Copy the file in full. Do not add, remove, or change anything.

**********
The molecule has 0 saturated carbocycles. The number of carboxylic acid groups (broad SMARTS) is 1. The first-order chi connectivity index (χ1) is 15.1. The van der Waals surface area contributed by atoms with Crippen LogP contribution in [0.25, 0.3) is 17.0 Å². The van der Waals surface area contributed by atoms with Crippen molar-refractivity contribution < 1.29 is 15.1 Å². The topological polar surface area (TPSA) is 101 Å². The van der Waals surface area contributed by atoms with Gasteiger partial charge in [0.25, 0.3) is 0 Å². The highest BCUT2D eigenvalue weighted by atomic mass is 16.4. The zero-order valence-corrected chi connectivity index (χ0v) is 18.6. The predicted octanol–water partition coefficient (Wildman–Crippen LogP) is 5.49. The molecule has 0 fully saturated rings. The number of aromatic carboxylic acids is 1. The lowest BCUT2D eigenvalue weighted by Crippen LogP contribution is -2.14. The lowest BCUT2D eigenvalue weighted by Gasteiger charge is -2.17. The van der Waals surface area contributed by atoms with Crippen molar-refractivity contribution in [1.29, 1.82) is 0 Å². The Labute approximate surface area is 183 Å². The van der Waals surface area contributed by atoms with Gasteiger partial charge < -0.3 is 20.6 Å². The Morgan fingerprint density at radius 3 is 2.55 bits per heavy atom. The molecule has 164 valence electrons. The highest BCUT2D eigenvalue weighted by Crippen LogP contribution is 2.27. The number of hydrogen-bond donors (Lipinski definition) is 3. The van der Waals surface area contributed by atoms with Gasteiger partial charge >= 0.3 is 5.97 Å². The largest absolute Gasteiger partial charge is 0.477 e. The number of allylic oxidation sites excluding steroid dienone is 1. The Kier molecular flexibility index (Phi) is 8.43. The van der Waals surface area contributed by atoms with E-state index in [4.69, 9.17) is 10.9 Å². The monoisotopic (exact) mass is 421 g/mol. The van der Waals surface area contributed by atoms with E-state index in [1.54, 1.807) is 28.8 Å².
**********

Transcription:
The molecule has 0 saturated carbocycles. The number of carboxylic acid groups (broad SMARTS) is 1. The first-order chi connectivity index (χ1) is 15.1. The van der Waals surface area contributed by atoms with Crippen LogP contribution in [0.25, 0.3) is 17.0 Å². The van der Waals surface area contributed by atoms with Crippen molar-refractivity contribution < 1.29 is 15.1 Å². The topological polar surface area (TPSA) is 101 Å². The van der Waals surface area contributed by atoms with Gasteiger partial charge in [0.25, 0.3) is 0 Å². The highest BCUT2D eigenvalue weighted by atomic mass is 16.4. The zero-order valence-corrected chi connectivity index (χ0v) is 18.6. The predicted octanol–water partition coefficient (Wildman–Crippen LogP) is 5.49. The molecule has 0 fully saturated rings. The number of aromatic carboxylic acids is 1. The lowest BCUT2D eigenvalue weighted by Crippen LogP contribution is -2.14. The lowest BCUT2D eigenvalue weighted by Gasteiger charge is -2.17. The van der Waals surface area contributed by atoms with Crippen molar-refractivity contribution in [1.29, 1.82) is 0 Å². The Labute approximate surface area is 183 Å². The van der Waals surface area contributed by atoms with Gasteiger partial charge < -0.3 is 20.6 Å². The Morgan fingerprint density at radius 3 is 2.55 bits per heavy atom. The molecule has 164 valence electrons. The highest BCUT2D eigenvalue weighted by Crippen LogP contribution is 2.27. The number of hydrogen-bond donors (Lipinski definition) is 3. The van der Waals surface area contributed by atoms with Gasteiger partial charge >= 0.3 is 5.97 Å². The largest absolute Gasteiger partial charge is 0.477 e. The number of allylic oxidation sites excluding steroid dienone is 1. The Kier molecular flexibility index (Phi) is 8.43. The van der Waals surface area contributed by atoms with E-state index in [4.69, 9.17) is 10.9 Å². The monoisotopic (exact) mass is 421 g/mol. The van der Waals surface area contributed by atoms with E-state index in [1.54, 1.807) is 28.8 Å².